What singing exercises can I do to work within the guidelines of LSVT® research?

1) Sing loudly (80-90dB)

2) Stretch the parameters of your singing range; always strive for lower and higher notes.

3) Select vocal music slightly beyond current abilities as a challenge to expand tone, range and singing register shifts.

4) Exaggerate articulation (“diction”) to involve exercise of lip, tongue and palate muscles.

5) Integrate staccato into vocal warm-ups to improve vocal agility.  This facilitates quick opening and closing of the vocal cords in addition to breath coordination.

6) Match speaking quality to singing quality to seek functional habituation of greater speaking effort.  Try singing a phrase, then immediately speaking it loudly with a lot of inflection.

7) Record yourself singing and speaking to improve awareness and calibration of appropriate vocal effort.  Consider volume, tone clarity and pitch inflection.

How exactly would LSVT® modifications look to suit Tremble Clefs?

1) “Ahhh” as loud as you can for as long as you can, 15x

MODIFICATION:  chromatically alter pitch, use different vowels, attempt to stabilize any tremors

2) “Ahhh” from lowest to highest pitch, 15x

MODIFICATION:  staccato vocal runs (1-2-3-4-5-5-5………..(hold top note as long as you can) / do-re-mi-fa-sol-sol-sol………..(hold top note as long as you can))

3) “Ahhh” from highest to lowest pitch, 15x

MODIFICATION:  staccato vocal runs (5-4-3-2-1-1-1………..(hold bottom note as long as you can) / sol-fa-mi-re-do-do-do………..(hold bottom note as long as you can))

4) 10 self-selected sentences (“How are you?”, “What would you like for dinner?”, “I love you.”) at >75dB volume, 5 reps per sentence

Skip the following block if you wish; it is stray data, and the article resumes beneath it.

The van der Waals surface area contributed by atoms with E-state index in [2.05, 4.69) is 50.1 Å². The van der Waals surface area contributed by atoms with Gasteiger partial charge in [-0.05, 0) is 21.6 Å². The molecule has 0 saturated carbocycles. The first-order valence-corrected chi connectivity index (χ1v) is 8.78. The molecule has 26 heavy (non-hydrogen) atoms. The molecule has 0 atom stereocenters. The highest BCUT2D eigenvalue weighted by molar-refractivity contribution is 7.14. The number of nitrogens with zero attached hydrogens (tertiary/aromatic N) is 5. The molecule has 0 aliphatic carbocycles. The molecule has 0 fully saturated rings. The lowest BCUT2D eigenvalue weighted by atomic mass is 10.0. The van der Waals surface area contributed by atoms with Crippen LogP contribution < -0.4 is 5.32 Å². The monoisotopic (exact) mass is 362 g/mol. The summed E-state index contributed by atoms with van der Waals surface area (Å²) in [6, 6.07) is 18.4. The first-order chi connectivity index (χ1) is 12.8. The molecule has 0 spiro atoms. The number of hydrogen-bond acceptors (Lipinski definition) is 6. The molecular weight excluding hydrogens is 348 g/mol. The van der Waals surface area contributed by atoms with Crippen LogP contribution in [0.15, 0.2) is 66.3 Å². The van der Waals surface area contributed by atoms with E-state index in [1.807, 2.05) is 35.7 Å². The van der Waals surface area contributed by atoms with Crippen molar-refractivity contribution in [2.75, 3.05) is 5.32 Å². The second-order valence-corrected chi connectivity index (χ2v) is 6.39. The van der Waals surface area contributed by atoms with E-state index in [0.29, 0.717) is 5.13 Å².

MODIFICATION:  Singing small excerpts from repertoire with specific attention to loudness, then speak the same phrase.  Work on matching same intensity so singing is used functionally to improve speaking ability.

5) reading/talking aloud at >75dB for 15+min.  Week#1 = words & phrases, Week#2 = sentences, Week#3 = paragraphs, Week#4 = conversation.

MODIFICATION:  Read aloud words of multiple songs to work on calibration and habituation.  See how long you can sustain loud, resonant voice.

6) “off the cuff” measurement.  clinician assesses if carryover of loud voice is achieved without cueing.

MODIFICATION:  Ask your partner/spouse, a family member or a friend if there is any noticeable change in the way you talk, specifically regarding vocal loudness.

Should I just try LSVT® exercises on my own?

No.  LSVT® must be administered by a Speech-Language Pathologist with specialty certification.  You can locate a clinician here:  http://www.lsvtglobal.com/clinicians.  The purpose for seeking this guidance is that the crux of Parksinon’s related speech difficulty is not with lack of ability to speak louder and with inflection, rather, there is inherent difficulty perceiving there is a problem.  Most individuals with Parkinson’s are quite surprised during the audio biofeedback component of the therapy when they hear a recording of their own voice. They typically report feeling as if they are using adequate volume; however, they are soft-spoken and monotone.

Is there any research on music and singing therapy for Parkinson’s disease?

Yes.  Here are several articles below you may reference.  They are each hyperlinks to the full publications.